While the airstrikes are the opening wave in what officials say will be a sustained air campaign, military analysts say the weak link in the strategy for combating the Islamic State remains the ability to train and equip Iraqi forces and Syrian rebels. It will take time to build up forces in both countries that will be strong enough to capture and hold territory from the militants.

In Iraq, American advisers need to train the 26 Iraqi brigades that the Pentagon says are still intact and loyal to the government and help the Iraqis establish new national guard units, which would have the primary responsibility for defending Sunni-dominated provinces and would be recruited largely from Iraqi tribes.

With a bilateral agreement with the Afghanistan soon to be signed, continuing the training relationship there, how does the U.S. think it can keep paying for all of this?

Posted by: Mike Maloney | Sep 24 2014 20:04 utc | 12

@Anonymous

Yes, these are the June 11 hostages.

Syrian rebel group freed ISIL militants in swap for Turkish hostages | Hürriyet Daily News |

Syrian rebel group Liwa al-Tawhid released 50 members of the Islamic State in Iraq and the Levant (ISIL), including the family of a late leader, in a swap deal that ended with the release of 49 hostages abducted from Turkey’s consulate in Mosul, according to security sources.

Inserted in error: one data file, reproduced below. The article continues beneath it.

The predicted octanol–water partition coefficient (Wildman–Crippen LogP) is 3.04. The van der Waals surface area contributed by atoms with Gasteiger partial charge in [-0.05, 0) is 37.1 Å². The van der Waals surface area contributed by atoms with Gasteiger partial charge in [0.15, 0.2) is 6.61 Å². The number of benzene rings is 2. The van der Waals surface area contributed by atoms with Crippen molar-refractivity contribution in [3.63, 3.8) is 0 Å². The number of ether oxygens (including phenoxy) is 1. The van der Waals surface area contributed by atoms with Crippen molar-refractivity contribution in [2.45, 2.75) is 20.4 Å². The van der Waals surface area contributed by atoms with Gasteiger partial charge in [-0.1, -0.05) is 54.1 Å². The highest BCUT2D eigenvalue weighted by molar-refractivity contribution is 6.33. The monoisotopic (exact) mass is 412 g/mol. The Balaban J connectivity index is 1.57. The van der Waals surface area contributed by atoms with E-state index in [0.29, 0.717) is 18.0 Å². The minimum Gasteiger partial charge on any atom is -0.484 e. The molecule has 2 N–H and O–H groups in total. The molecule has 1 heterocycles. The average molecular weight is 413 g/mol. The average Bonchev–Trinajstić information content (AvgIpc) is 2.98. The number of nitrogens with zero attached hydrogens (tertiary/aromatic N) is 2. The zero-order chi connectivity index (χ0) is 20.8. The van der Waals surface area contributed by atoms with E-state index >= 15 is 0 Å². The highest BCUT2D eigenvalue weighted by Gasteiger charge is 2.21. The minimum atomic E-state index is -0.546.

The wife and children of Samir Abid Mohammad al-Halefawi [nom de guerre Haji Bakr], an ISIL leader killed in Aleppo in February, were among the released ISIL members in the simultaneous exchange for the Turkish mission, the source told Hürriyet.

Posted by: Oui | Sep 24 2014 20:17 utc | 13

More press tv filming from the Israeli side of the Golan heights.

Definitively strange what is going on there. Filmed from a drone? But this person here is actually interviewing people.